Injuries and age dragged down the Astros, finishing with a 75-87 record in fourth place. It was an eleven-game drop from the previous year. They were clearly becoming a team in transition. Glenn Davis missed time with a rib injury while Mike Scott fell to 9-13. The regular who had the best average on the team, Bill Doran, was traded to Cincinnati where he celebrated a World's Championship.
It was a time for experimentation. Craig Biggio was moved to the outfield after management decided not to waste his speed behind the plate. Newcomer Franklin Stubbs was tried in left field but he moved to his natural first base position after Davis was hurt. Eric Yelding and Casey Candaele were tried all over the infield and outfield. Ken Oberkfell and Dave Rohde both saw time at three infield positions.
Yelding flourished with a .254 average and 64 steals. Stubbs was a pleasant surprise, banging 23 homers and driving in 71 runs, leading the club in both categories. Biggio and Ken Caminiti continued to grow into regular parts of the lineup.
Eric Anthony, a much-heralded slugger in the minors, hit just .192 in 84 games but he left an impression when he became the first and only Astro to reach the upper reserved seats in right field on May 17th. A star was painted on the seat where it landed. Four days later, he beat the Pirates on another long blast in the 11th inning. He would swat ten for the year.
Davis broke out of a long slump on May 26th with three homers and nine RBIs during a doubleheader sweep in Chicago. He would swat three more in San Francisco on June 1st but the Astros still lost.
On July 25th, Stubbs would become the 15th first baseman in the modern era to play an entire game without a putout. He also drove in six during a 10-1 rout of the Dodgers on September 26th. Five days earlier, rookie Mike Simms had a twin treat in Atlanta, capping off a triple play then smashing his first big league homer to win the game. Danny Darwin led the ballclub with just eleven wins in a dual role as starter and reliever but he tossed enough innings to get the league ERA crown with a 2.21 effort.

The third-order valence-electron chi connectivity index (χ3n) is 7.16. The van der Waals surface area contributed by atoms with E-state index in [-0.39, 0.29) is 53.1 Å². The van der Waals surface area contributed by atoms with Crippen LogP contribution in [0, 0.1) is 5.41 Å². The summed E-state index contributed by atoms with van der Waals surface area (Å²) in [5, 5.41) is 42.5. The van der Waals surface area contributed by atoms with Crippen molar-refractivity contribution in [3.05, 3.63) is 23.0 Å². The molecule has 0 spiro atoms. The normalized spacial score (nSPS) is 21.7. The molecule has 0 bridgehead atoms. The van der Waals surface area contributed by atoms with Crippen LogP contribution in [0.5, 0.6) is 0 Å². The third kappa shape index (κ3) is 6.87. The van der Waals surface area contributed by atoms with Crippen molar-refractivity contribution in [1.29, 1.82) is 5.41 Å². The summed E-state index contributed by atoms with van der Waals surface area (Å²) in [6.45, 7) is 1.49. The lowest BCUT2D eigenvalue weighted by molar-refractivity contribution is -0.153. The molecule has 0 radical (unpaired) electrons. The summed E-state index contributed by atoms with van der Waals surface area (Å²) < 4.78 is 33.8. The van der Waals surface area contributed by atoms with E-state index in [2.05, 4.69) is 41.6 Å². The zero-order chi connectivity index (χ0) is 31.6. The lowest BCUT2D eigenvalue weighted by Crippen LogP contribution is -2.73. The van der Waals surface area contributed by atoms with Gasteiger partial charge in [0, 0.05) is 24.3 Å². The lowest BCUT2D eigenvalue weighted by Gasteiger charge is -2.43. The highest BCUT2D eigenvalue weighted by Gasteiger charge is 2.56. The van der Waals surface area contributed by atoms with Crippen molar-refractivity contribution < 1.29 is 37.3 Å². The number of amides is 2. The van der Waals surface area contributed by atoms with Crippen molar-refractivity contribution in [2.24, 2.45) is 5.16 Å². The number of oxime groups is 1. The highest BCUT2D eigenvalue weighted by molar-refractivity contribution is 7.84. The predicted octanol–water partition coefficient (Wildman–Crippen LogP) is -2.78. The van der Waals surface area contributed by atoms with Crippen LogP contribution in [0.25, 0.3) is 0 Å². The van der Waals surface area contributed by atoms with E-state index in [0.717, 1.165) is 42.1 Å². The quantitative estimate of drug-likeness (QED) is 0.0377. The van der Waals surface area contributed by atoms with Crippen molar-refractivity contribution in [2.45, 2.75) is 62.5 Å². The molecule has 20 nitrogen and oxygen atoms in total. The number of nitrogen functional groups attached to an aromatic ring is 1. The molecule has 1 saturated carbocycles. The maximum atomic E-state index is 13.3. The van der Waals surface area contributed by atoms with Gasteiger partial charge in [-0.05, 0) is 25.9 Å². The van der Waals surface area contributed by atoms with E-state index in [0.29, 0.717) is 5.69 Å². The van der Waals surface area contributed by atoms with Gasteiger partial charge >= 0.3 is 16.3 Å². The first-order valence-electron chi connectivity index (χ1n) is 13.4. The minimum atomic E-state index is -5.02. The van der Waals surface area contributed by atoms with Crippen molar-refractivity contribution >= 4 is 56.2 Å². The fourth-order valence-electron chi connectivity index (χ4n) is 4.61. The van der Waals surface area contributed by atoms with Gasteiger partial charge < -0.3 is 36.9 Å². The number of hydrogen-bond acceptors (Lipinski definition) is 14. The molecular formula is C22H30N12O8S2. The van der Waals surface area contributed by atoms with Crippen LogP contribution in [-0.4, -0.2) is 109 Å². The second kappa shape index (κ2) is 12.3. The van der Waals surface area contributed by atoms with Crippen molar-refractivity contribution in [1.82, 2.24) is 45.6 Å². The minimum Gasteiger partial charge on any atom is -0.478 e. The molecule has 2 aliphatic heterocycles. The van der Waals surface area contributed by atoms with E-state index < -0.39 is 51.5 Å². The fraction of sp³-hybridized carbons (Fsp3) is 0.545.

There were two late trades that would turn out to be the most important news of the year. At the trading deadline, the Astros sent reliever Larry Andersen to the Boston Red Sox for a minor league third baseman. The young player was stuck behind Wade Boggs at his position and, while he hated to leave the organization he cheered on as a boy, he welcomed the chance to finally play in the majors. The Astros were mighty happy they gave Jeff Bagwell that opportunity.
After the season, Houston traded slugger Glenn Davis to the Baltimore Orioles for a trio of young talents. The Astros were soundly criticized for "dumping" their star player but, in retrospect, the deal for pitchers Curt Schilling and Pete Harnisch along with outfielder Steve Finley might have become equated with the Brinks Robbery had the three stayed longer in Houston. Davis would never again regain his health and played sparingly in Baltimore. The three acquisitions would eventually be stars, though not in Houston. It's a good thing Bagwell found immediate success or someone might have dealt him away too.By Astro Daily
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- Bill Doran, Casey Candaele, Craig Biggio, Curt Schilling, Danny Darwin, Dave Rohde, Eric Anthony, Eric Yelding, Franklin Stubbs, Glenn Davis, Houston Astros, Jeff Bagwell, Ken Oberkfell, Larry Andersen, Mike Scott, Mike Simms, Pete Harnisch, Steve Finley